Kris Letang discussed the movement and team commitment to support the puck on the power play. Last season, the Pittsburgh Penguins yielded an unwieldy 15 shorthanded goals because indeed the team at times would not support the puck or each other. Things are different this season and as Letang discussed the positives of the new power play wrinkles he could also have been describing the new Penguins identity.
Even as the Penguins lost three in a row last week, they were not ugly losses. They were tribulations caused by a patchwork lineup that struggled to score goals but didn’t struggle to play good hockey.
“There’s a right way and a wrong way to lose,” Zach Aston-Reese told PHN last Saturday after Vegas shutout the Penguins despite a disparity in chances and puck possession which favored the Penguins.
Even with four players including three forwards who did not make the team out of training camp, the Penguins puck pressure was impressive. They forechecked well, backchecked with desperation and largely held their structure when asked to clog the neutral zone.
Its something of an anomaly the Penguins haven’t drawn a lot of power plays. Their style and level of play should have earned a few more chances over the past few games. Instead, they have been awarded only two chances over the past three games. And so Letang’s evaluation of the power play may include rusty the next time they get a chance. But his praise rings true of several aspects of the new Penguins game.
“I think we’re moving a lot more than we used to. The support is all over the ice, so when somebody is trying to retrieve the puck, he has support on every side,” Letang said.
There are only three of the original Penguins crew remaining who partied on the South Side, matured together and lifted the 2009 Stanley Cup as mere kids. In fact, only eight of the Penguins 20 players who hit the ice Tuesday night lifted the 2017 Stanley Cup. There has been an overhaul and a makeover since then. The Pittsburgh Penguins rebooted around those three players–Sidney Crosby, Evgeni Malkin, and Letang.
And Letang’s further explanation of the power play, assuming they get a few more someday, spoke to the core of the new Penguins identity.
“It keeps you in the rhythm. Everybody is interchangeable,” he said. “There’s no set position. Obviously you want your defenseman on top, but it’s fun to be free and acting on your instinct.”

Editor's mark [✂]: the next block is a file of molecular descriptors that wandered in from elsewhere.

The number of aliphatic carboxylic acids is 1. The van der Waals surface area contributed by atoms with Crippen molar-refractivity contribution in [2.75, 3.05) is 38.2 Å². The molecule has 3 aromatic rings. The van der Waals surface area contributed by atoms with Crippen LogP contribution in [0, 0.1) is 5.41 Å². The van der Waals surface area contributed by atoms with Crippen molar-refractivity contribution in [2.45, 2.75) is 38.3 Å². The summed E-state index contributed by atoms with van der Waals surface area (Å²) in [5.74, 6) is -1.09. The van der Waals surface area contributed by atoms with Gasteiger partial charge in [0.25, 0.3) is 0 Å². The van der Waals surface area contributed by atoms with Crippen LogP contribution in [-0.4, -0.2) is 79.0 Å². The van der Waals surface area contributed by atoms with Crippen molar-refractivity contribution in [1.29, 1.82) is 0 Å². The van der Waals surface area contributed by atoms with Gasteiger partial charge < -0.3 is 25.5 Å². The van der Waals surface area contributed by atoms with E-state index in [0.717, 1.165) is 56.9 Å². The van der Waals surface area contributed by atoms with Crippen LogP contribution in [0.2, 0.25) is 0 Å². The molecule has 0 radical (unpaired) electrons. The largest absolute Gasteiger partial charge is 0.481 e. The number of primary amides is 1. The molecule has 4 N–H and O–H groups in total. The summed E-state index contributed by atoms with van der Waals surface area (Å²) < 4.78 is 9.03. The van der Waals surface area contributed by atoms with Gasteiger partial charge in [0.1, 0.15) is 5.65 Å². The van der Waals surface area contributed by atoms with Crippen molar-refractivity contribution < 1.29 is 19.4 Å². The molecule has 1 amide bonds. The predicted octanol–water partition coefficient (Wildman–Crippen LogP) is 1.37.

The Penguins are free of their past trappings. The drama is external, not internal. The never-ending Penguins drama has revolved around GM Jim Rutherford finding a team willing to trade nothing for something and accept the salary cap ramifications. The drama has been an extraordinary rash of injuries. But the drama has not been dissension in the locker room.
“Everybody is supporting the guy trying to retrieve (the puck),” said Letang.
Regardless of the context, the words everybody and supporting in the same sentence should bring an internal smile to head coach Mike Sullivan and a few more smiles to fans who wondered why the talented team rolled over and played dead at the end of last season.
Sullivan used the Penguins adversity to mold the hot steel into the team he wanted. The newbies like Adam Johnson, Joseph Blandisi, and Sam Lafferty were dropped into the lineup out of necessity but their intensity and desperation to stick in the NHL meant they would play the right way. And other Penguins lines missing key ingredients were forced to play the right way to survive.
Players such as Brandon Tanev, Sam Lafferty, Dominik Simon, Jared McCann, and Nick Bjugstad have added speed and defensive responsibility to the Penguins lineup. They’ve also added grit to a lineup which has often been short on such winning hockey intangibles.
And suddenly, Sullivan has an entire team playing, “the right way,” and that is, “tough to play against,” and every other hockey term which denotes playing a structured, physical game. Doing so early in the season will set a tone and blueprint.
It built something the Penguins have lacked for a while. The Pittsburgh Penguins found their new identity, whether Kris Letang realizes how much he said, or not.